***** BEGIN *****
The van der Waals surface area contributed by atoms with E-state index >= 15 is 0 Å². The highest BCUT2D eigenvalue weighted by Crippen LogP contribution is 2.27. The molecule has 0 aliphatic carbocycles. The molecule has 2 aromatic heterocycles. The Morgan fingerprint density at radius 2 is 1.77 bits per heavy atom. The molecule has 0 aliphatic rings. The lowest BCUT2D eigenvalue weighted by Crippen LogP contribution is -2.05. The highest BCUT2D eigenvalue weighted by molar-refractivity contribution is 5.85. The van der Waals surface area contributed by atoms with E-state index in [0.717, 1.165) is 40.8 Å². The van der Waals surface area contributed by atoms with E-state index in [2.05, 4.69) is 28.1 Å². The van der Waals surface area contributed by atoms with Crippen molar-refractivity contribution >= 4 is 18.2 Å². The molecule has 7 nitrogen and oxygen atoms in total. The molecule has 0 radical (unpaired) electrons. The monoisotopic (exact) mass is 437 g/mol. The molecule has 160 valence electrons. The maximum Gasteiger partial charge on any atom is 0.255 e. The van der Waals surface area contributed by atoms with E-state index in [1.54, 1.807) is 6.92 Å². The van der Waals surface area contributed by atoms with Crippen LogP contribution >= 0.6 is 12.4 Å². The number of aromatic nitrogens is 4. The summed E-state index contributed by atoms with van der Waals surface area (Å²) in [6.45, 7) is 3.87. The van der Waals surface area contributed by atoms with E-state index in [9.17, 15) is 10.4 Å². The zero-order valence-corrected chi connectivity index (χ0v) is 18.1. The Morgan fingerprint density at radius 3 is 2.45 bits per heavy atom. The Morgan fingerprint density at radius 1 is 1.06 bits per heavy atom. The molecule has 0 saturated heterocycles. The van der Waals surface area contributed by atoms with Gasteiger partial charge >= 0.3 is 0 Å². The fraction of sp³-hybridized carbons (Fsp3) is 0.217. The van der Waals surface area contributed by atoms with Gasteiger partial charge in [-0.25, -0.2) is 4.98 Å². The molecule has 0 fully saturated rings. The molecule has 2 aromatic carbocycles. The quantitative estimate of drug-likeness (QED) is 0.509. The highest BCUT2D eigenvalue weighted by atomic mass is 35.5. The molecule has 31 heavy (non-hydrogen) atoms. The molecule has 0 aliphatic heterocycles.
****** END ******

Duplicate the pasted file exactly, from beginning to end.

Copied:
The van der Waals surface area contributed by atoms with E-state index >= 15 is 0 Å². The highest BCUT2D eigenvalue weighted by Crippen LogP contribution is 2.27. The molecule has 0 aliphatic carbocycles. The molecule has 2 aromatic heterocycles. The Morgan fingerprint density at radius 2 is 1.77 bits per heavy atom. The molecule has 0 aliphatic rings. The lowest BCUT2D eigenvalue weighted by Crippen LogP contribution is -2.05. The highest BCUT2D eigenvalue weighted by molar-refractivity contribution is 5.85. The van der Waals surface area contributed by atoms with E-state index in [0.717, 1.165) is 40.8 Å². The van der Waals surface area contributed by atoms with E-state index in [2.05, 4.69) is 28.1 Å². The van der Waals surface area contributed by atoms with Crippen molar-refractivity contribution >= 4 is 18.2 Å². The molecule has 7 nitrogen and oxygen atoms in total. The molecule has 0 radical (unpaired) electrons. The monoisotopic (exact) mass is 437 g/mol. The molecule has 160 valence electrons. The maximum Gasteiger partial charge on any atom is 0.255 e. The van der Waals surface area contributed by atoms with E-state index in [1.54, 1.807) is 6.92 Å². The van der Waals surface area contributed by atoms with Crippen LogP contribution >= 0.6 is 12.4 Å². The number of aromatic nitrogens is 4. The summed E-state index contributed by atoms with van der Waals surface area (Å²) in [6.45, 7) is 3.87. The van der Waals surface area contributed by atoms with E-state index in [9.17, 15) is 10.4 Å². The zero-order valence-corrected chi connectivity index (χ0v) is 18.1. The Morgan fingerprint density at radius 3 is 2.45 bits per heavy atom. The Morgan fingerprint density at radius 1 is 1.06 bits per heavy atom. The molecule has 0 saturated heterocycles. The van der Waals surface area contributed by atoms with Gasteiger partial charge >= 0.3 is 0 Å². The fraction of sp³-hybridized carbons (Fsp3) is 0.217. The van der Waals surface area contributed by atoms with Gasteiger partial charge in [-0.25, -0.2) is 4.98 Å². The molecule has 0 fully saturated rings. The molecule has 2 aromatic carbocycles. The quantitative estimate of drug-likeness (QED) is 0.509. The highest BCUT2D eigenvalue weighted by atomic mass is 35.5. The molecule has 31 heavy (non-hydrogen) atoms. The molecule has 0 aliphatic heterocycles.